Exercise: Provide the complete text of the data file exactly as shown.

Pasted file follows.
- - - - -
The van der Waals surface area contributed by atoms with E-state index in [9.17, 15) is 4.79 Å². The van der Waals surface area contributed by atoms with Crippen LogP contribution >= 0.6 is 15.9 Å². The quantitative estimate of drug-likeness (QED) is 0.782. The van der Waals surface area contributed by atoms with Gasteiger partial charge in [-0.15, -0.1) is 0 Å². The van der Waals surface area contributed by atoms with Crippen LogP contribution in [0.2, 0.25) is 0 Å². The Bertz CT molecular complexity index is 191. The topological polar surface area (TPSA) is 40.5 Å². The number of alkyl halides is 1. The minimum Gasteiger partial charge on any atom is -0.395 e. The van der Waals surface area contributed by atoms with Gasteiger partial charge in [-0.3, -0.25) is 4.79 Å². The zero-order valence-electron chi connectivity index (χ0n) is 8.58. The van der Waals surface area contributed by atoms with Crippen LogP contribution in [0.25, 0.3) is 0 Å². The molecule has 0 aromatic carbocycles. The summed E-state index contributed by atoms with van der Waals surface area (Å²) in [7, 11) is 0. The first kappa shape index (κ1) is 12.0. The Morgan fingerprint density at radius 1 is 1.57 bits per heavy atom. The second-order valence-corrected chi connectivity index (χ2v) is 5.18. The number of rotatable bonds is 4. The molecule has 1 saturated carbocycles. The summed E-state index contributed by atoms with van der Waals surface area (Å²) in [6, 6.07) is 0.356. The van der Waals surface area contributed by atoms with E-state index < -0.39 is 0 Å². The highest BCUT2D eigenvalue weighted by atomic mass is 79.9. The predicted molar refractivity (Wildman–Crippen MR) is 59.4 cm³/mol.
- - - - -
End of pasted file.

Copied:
The van der Waals surface area contributed by atoms with E-state index in [9.17, 15) is 4.79 Å². The van der Waals surface area contributed by atoms with Crippen LogP contribution >= 0.6 is 15.9 Å². The quantitative estimate of drug-likeness (QED) is 0.782. The van der Waals surface area contributed by atoms with Gasteiger partial charge in [-0.15, -0.1) is 0 Å². The van der Waals surface area contributed by atoms with Crippen LogP contribution in [0.2, 0.25) is 0 Å². The Bertz CT molecular complexity index is 191. The topological polar surface area (TPSA) is 40.5 Å². The number of alkyl halides is 1. The minimum Gasteiger partial charge on any atom is -0.395 e. The van der Waals surface area contributed by atoms with Gasteiger partial charge in [-0.3, -0.25) is 4.79 Å². The zero-order valence-electron chi connectivity index (χ0n) is 8.58. The van der Waals surface area contributed by atoms with Crippen LogP contribution in [0.25, 0.3) is 0 Å². The molecule has 0 aromatic carbocycles. The summed E-state index contributed by atoms with van der Waals surface area (Å²) in [7, 11) is 0. The first kappa shape index (κ1) is 12.0. The Morgan fingerprint density at radius 1 is 1.57 bits per heavy atom. The second-order valence-corrected chi connectivity index (χ2v) is 5.18. The number of rotatable bonds is 4. The molecule has 1 saturated carbocycles. The summed E-state index contributed by atoms with van der Waals surface area (Å²) in [6, 6.07) is 0.356. The van der Waals surface area contributed by atoms with E-state index < -0.39 is 0 Å². The highest BCUT2D eigenvalue weighted by atomic mass is 79.9. The predicted molar refractivity (Wildman–Crippen MR) is 59.4 cm³/mol.